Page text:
But looking back, I have to wonder...why all the celebrations? Much like New Year's Eve and Mardi Gras, St. Patrick's Day is a holiday about nothing. I can't imagine that thousands of college students are taking to the streets to celebrate the color green or their Irish heritage. And if it were just a one-day, once a year thing, I doubt I'd even think much about it...but three different weekends to celebrate...celebrating? It seems to be getting a little much. The question is not "how do we stop it?" (If people want to spend their weekends "celebrating", more power to them), but why all the celebrations? Where is this push to celebrate for the sake of celebrating, week after week after week, coming from?
My wife had an interesting theory that the rise in random, consecutive, meaningless celebrations comes from the falling state of the major institutions in our society. She wondered if, in the past, students, families, and young adults were connected in a much stronger way to their schools, families, and churches, which would usually fill the "celebration" need. The annual weekend-dinner, the church feasts and festivals, and the other institutional parities would meet the desires to have these massive celebrations. Now, while these institutions are still alive, they have a weaker pull than a century ago. As a result, people are forced to create their own celebrations out of nowhere.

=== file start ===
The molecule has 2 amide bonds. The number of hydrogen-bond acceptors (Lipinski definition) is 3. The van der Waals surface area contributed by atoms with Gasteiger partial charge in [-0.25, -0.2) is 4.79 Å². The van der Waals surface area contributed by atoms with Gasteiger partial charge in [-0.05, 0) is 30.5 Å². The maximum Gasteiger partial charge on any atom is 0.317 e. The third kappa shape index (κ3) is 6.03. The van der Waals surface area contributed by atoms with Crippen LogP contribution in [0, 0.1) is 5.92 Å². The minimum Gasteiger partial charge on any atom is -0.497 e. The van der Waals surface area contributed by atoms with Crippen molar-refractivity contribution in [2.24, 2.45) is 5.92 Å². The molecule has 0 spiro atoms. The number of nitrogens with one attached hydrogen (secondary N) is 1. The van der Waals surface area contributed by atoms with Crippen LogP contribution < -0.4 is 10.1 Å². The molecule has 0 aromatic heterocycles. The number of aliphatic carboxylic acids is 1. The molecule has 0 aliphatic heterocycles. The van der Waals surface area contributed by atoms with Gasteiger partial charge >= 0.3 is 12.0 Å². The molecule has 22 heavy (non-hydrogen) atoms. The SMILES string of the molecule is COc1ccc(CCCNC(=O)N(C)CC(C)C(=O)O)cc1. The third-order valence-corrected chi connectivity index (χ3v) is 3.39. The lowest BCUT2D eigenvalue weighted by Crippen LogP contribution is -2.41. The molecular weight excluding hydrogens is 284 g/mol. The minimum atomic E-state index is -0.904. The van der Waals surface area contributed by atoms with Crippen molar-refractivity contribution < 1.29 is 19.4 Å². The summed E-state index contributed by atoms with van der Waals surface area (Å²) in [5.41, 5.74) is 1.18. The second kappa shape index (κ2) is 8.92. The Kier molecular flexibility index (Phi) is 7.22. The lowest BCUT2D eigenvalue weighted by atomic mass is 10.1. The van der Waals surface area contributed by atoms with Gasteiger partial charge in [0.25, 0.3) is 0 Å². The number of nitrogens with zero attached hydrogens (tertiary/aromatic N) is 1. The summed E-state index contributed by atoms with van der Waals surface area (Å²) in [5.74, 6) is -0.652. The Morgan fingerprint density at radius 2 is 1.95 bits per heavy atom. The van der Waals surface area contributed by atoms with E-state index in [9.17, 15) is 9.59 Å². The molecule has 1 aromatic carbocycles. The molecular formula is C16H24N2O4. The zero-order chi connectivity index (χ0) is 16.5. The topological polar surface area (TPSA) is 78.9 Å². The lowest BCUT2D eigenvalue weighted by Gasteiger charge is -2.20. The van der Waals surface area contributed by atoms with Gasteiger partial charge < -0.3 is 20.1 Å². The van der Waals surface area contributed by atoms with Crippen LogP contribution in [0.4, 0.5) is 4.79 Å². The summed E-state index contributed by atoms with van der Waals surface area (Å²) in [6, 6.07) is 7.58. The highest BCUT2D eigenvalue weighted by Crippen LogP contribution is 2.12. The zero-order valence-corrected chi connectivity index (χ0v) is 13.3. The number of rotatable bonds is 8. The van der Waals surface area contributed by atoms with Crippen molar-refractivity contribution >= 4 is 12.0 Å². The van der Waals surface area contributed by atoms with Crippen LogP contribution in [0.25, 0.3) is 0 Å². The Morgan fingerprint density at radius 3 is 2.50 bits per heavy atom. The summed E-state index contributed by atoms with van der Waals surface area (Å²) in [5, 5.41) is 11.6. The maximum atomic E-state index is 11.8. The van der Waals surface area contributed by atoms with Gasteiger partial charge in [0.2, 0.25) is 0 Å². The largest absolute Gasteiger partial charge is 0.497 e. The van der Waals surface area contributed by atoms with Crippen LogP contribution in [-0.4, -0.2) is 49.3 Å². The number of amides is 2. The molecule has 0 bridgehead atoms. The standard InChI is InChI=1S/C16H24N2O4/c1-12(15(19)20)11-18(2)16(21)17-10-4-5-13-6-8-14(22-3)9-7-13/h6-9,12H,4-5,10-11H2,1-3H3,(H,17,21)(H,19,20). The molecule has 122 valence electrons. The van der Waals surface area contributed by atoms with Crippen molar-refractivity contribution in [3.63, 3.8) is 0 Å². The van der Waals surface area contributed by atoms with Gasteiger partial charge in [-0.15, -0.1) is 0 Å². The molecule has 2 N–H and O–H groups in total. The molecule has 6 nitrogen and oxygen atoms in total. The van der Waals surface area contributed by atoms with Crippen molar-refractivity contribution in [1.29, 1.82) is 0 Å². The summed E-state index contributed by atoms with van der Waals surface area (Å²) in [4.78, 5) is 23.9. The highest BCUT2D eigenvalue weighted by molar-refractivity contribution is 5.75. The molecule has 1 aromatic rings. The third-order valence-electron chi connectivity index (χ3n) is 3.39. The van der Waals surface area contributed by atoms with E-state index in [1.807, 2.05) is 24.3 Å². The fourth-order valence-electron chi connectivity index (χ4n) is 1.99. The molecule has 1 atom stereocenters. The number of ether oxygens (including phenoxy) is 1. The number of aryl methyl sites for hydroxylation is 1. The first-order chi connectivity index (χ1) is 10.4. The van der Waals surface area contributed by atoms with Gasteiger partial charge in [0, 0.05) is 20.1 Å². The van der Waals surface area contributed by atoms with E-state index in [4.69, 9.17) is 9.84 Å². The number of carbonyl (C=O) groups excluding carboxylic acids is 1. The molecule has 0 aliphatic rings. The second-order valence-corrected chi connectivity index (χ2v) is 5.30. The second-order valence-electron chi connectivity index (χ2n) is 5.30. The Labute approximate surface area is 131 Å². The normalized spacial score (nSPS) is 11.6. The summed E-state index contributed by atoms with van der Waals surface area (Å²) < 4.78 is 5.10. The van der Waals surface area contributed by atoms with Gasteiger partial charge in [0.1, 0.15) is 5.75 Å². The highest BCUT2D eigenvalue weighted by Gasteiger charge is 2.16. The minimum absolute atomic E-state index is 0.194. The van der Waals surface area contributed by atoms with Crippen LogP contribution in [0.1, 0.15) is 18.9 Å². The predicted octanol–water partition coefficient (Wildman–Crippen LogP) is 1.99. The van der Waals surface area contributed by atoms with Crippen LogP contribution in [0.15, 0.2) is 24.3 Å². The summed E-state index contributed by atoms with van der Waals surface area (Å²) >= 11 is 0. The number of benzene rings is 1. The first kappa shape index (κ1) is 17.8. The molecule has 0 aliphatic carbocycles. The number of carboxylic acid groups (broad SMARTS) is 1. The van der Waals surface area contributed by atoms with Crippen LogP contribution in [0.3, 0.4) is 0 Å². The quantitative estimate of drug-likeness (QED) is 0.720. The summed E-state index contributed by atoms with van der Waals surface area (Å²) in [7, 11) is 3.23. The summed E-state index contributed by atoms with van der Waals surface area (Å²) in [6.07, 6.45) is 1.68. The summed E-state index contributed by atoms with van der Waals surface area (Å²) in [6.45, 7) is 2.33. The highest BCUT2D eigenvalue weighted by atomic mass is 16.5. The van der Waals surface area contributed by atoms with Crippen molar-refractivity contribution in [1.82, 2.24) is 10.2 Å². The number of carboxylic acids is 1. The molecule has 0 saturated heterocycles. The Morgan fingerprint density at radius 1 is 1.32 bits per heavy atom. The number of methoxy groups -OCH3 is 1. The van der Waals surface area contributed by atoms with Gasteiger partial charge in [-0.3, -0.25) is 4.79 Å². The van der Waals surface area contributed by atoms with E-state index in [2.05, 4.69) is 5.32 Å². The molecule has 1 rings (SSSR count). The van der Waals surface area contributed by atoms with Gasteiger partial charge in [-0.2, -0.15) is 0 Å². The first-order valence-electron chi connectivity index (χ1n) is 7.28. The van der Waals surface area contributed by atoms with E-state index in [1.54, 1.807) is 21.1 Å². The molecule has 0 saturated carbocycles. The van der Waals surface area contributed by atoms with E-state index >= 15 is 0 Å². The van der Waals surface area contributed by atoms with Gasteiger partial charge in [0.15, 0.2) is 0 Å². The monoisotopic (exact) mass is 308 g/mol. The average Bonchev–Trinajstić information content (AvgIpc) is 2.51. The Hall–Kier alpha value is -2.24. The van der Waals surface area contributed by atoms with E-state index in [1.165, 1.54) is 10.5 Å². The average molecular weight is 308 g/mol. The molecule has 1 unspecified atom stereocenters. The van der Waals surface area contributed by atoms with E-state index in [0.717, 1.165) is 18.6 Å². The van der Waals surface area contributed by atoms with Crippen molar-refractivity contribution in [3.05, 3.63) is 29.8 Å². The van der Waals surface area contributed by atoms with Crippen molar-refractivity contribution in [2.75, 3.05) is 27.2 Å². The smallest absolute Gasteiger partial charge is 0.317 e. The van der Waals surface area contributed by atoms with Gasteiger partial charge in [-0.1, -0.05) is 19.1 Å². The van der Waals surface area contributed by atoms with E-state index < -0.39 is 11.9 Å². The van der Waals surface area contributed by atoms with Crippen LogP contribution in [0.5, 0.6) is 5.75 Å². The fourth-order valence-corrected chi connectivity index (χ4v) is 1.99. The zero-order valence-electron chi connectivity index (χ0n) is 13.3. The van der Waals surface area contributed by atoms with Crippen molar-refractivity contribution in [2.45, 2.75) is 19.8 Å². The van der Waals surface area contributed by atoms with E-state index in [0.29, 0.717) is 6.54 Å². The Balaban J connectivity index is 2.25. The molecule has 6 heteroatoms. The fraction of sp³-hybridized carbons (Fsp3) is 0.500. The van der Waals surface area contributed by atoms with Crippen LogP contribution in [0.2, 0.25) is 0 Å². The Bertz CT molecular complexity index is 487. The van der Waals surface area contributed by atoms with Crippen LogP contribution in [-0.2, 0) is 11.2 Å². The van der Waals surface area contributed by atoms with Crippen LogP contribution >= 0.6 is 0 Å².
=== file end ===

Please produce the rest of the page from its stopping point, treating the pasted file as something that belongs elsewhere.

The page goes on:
The other way to look at it: perhaps the increasing ease of information-sharing online has led to an escalation of celebrations across the country. In the past, one each school might have their own event, but it was self-contained to the attendees, or to those who saw the pictures weeks later. Now, however, as social media allows for instant sharing, there's a need to "keep up with the Jones's". Each group sees what the other is doing and feels the need not only to top it...but to join in as well. That's the reason you'll hear of students traveling from school to school to school in the month of March to hit all the celebrations. It's not enough to host your own event; you need to be part of all the others as well.
Of course...maybe this is just a "kids these days..." blog post. Maybe this isn't actually a problem, or even a phenomenon if you step back and look at the party. Maybe these types of gatherings were worse if you look back decades or even centuries and it just seems worse now because it's so easy to share stories online. All of this is possible...though the need to celebrate nothing seems way stronger than even when I was in school ten years ago.
I suppose the real answer is probably a combination of all and none of these ideas. Things rarely fit into neat little boxes.